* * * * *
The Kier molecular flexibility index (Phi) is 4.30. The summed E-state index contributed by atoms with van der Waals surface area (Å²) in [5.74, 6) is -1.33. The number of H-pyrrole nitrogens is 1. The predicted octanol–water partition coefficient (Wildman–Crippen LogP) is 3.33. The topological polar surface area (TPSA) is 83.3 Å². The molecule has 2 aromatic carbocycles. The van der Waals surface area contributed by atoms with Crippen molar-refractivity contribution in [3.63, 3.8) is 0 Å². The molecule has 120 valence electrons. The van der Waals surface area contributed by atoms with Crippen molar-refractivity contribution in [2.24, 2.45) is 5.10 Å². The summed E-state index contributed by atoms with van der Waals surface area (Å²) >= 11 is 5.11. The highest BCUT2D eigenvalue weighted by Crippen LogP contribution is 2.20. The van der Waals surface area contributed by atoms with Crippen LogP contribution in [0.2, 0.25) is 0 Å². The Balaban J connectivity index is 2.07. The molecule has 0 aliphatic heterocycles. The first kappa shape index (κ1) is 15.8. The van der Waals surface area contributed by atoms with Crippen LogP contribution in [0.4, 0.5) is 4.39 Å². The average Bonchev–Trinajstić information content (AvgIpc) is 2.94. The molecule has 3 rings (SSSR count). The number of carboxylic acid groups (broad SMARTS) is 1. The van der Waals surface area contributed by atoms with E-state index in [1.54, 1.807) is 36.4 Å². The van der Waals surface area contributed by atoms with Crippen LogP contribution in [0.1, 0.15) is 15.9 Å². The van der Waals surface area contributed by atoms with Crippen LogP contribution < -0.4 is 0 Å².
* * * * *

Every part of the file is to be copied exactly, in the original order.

The Kier molecular flexibility index (Phi) is 4.30. The summed E-state index contributed by atoms with van der Waals surface area (Å²) in [5.74, 6) is -1.33. The number of H-pyrrole nitrogens is 1. The predicted octanol–water partition coefficient (Wildman–Crippen LogP) is 3.33. The topological polar surface area (TPSA) is 83.3 Å². The molecule has 2 aromatic carbocycles. The van der Waals surface area contributed by atoms with Crippen molar-refractivity contribution in [3.63, 3.8) is 0 Å². The molecule has 120 valence electrons. The van der Waals surface area contributed by atoms with Crippen molar-refractivity contribution in [2.24, 2.45) is 5.10 Å². The summed E-state index contributed by atoms with van der Waals surface area (Å²) >= 11 is 5.11. The highest BCUT2D eigenvalue weighted by Crippen LogP contribution is 2.20. The van der Waals surface area contributed by atoms with Crippen LogP contribution in [0.2, 0.25) is 0 Å². The Balaban J connectivity index is 2.07. The molecule has 0 aliphatic heterocycles. The first kappa shape index (κ1) is 15.8. The van der Waals surface area contributed by atoms with Crippen LogP contribution in [0.4, 0.5) is 4.39 Å². The average Bonchev–Trinajstić information content (AvgIpc) is 2.94. The molecule has 3 rings (SSSR count). The number of carboxylic acid groups (broad SMARTS) is 1. The van der Waals surface area contributed by atoms with E-state index in [1.54, 1.807) is 36.4 Å². The van der Waals surface area contributed by atoms with Crippen LogP contribution in [0.1, 0.15) is 15.9 Å². The van der Waals surface area contributed by atoms with Crippen LogP contribution < -0.4 is 0 Å².